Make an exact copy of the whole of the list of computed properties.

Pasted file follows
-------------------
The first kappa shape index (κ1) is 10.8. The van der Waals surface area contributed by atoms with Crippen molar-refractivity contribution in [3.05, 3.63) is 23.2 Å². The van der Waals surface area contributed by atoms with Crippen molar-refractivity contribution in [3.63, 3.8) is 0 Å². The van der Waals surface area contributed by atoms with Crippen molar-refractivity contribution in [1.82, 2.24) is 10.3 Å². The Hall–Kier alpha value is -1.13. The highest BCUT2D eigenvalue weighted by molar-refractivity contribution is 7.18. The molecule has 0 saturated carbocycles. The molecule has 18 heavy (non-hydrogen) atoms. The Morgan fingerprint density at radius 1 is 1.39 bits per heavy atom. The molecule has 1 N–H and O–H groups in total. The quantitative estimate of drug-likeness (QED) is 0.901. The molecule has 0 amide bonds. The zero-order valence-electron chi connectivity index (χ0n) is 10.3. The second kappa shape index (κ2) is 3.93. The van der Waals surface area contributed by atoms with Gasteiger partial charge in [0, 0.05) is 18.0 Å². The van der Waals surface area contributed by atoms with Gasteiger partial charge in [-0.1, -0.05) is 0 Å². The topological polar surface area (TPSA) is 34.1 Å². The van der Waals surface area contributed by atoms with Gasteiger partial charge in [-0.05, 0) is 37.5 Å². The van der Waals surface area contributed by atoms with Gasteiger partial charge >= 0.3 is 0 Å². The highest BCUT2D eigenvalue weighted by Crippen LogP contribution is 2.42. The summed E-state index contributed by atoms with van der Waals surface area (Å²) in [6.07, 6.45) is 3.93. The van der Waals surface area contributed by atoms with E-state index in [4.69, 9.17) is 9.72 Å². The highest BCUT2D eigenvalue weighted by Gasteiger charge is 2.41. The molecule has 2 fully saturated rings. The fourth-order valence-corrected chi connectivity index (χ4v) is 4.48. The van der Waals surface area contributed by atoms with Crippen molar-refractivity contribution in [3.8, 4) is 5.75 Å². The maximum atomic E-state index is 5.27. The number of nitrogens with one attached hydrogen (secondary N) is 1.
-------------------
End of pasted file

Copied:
The first kappa shape index (κ1) is 10.8. The van der Waals surface area contributed by atoms with Crippen molar-refractivity contribution in [3.05, 3.63) is 23.2 Å². The van der Waals surface area contributed by atoms with Crippen molar-refractivity contribution in [3.63, 3.8) is 0 Å². The van der Waals surface area contributed by atoms with Crippen molar-refractivity contribution in [1.82, 2.24) is 10.3 Å². The Hall–Kier alpha value is -1.13. The highest BCUT2D eigenvalue weighted by molar-refractivity contribution is 7.18. The molecule has 0 saturated carbocycles. The molecule has 18 heavy (non-hydrogen) atoms. The Morgan fingerprint density at radius 1 is 1.39 bits per heavy atom. The molecule has 1 N–H and O–H groups in total. The quantitative estimate of drug-likeness (QED) is 0.901. The molecule has 0 amide bonds. The zero-order valence-electron chi connectivity index (χ0n) is 10.3. The second kappa shape index (κ2) is 3.93. The van der Waals surface area contributed by atoms with Gasteiger partial charge in [0, 0.05) is 18.0 Å². The van der Waals surface area contributed by atoms with Gasteiger partial charge in [-0.1, -0.05) is 0 Å². The topological polar surface area (TPSA) is 34.1 Å². The van der Waals surface area contributed by atoms with Gasteiger partial charge in [-0.05, 0) is 37.5 Å². The van der Waals surface area contributed by atoms with Gasteiger partial charge >= 0.3 is 0 Å². The highest BCUT2D eigenvalue weighted by Crippen LogP contribution is 2.42. The summed E-state index contributed by atoms with van der Waals surface area (Å²) in [6.07, 6.45) is 3.93. The van der Waals surface area contributed by atoms with E-state index in [4.69, 9.17) is 9.72 Å². The highest BCUT2D eigenvalue weighted by Gasteiger charge is 2.41. The molecule has 2 fully saturated rings. The fourth-order valence-corrected chi connectivity index (χ4v) is 4.48. The van der Waals surface area contributed by atoms with Crippen molar-refractivity contribution in [3.8, 4) is 5.75 Å². The maximum atomic E-state index is 5.27. The number of nitrogens with one attached hydrogen (secondary N) is 1.